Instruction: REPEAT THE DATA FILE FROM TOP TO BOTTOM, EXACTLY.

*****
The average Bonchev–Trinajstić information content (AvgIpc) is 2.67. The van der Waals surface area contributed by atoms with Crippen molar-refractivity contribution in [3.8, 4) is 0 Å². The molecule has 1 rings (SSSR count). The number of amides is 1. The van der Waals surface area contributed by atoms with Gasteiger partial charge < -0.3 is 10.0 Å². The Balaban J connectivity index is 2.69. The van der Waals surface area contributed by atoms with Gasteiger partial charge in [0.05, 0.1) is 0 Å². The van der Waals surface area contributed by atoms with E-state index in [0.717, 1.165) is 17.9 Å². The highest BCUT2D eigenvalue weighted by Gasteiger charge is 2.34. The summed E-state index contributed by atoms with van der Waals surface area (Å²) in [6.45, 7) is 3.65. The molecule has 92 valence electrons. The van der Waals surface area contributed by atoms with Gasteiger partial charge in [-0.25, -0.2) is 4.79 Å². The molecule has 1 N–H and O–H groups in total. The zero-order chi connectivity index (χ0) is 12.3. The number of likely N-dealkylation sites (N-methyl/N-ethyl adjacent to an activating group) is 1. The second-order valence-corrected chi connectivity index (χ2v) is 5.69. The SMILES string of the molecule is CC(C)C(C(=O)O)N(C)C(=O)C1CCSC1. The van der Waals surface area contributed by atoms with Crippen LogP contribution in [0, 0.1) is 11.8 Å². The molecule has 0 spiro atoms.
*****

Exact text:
The average Bonchev–Trinajstić information content (AvgIpc) is 2.67. The van der Waals surface area contributed by atoms with Crippen molar-refractivity contribution in [3.8, 4) is 0 Å². The molecule has 1 rings (SSSR count). The number of amides is 1. The van der Waals surface area contributed by atoms with Gasteiger partial charge < -0.3 is 10.0 Å². The Balaban J connectivity index is 2.69. The van der Waals surface area contributed by atoms with Gasteiger partial charge in [0.05, 0.1) is 0 Å². The van der Waals surface area contributed by atoms with E-state index in [0.717, 1.165) is 17.9 Å². The highest BCUT2D eigenvalue weighted by Gasteiger charge is 2.34. The summed E-state index contributed by atoms with van der Waals surface area (Å²) in [6.45, 7) is 3.65. The molecule has 92 valence electrons. The van der Waals surface area contributed by atoms with Gasteiger partial charge in [-0.25, -0.2) is 4.79 Å². The molecule has 1 N–H and O–H groups in total. The zero-order chi connectivity index (χ0) is 12.3. The number of likely N-dealkylation sites (N-methyl/N-ethyl adjacent to an activating group) is 1. The second-order valence-corrected chi connectivity index (χ2v) is 5.69. The SMILES string of the molecule is CC(C)C(C(=O)O)N(C)C(=O)C1CCSC1. The van der Waals surface area contributed by atoms with Crippen LogP contribution in [0, 0.1) is 11.8 Å². The molecule has 0 spiro atoms.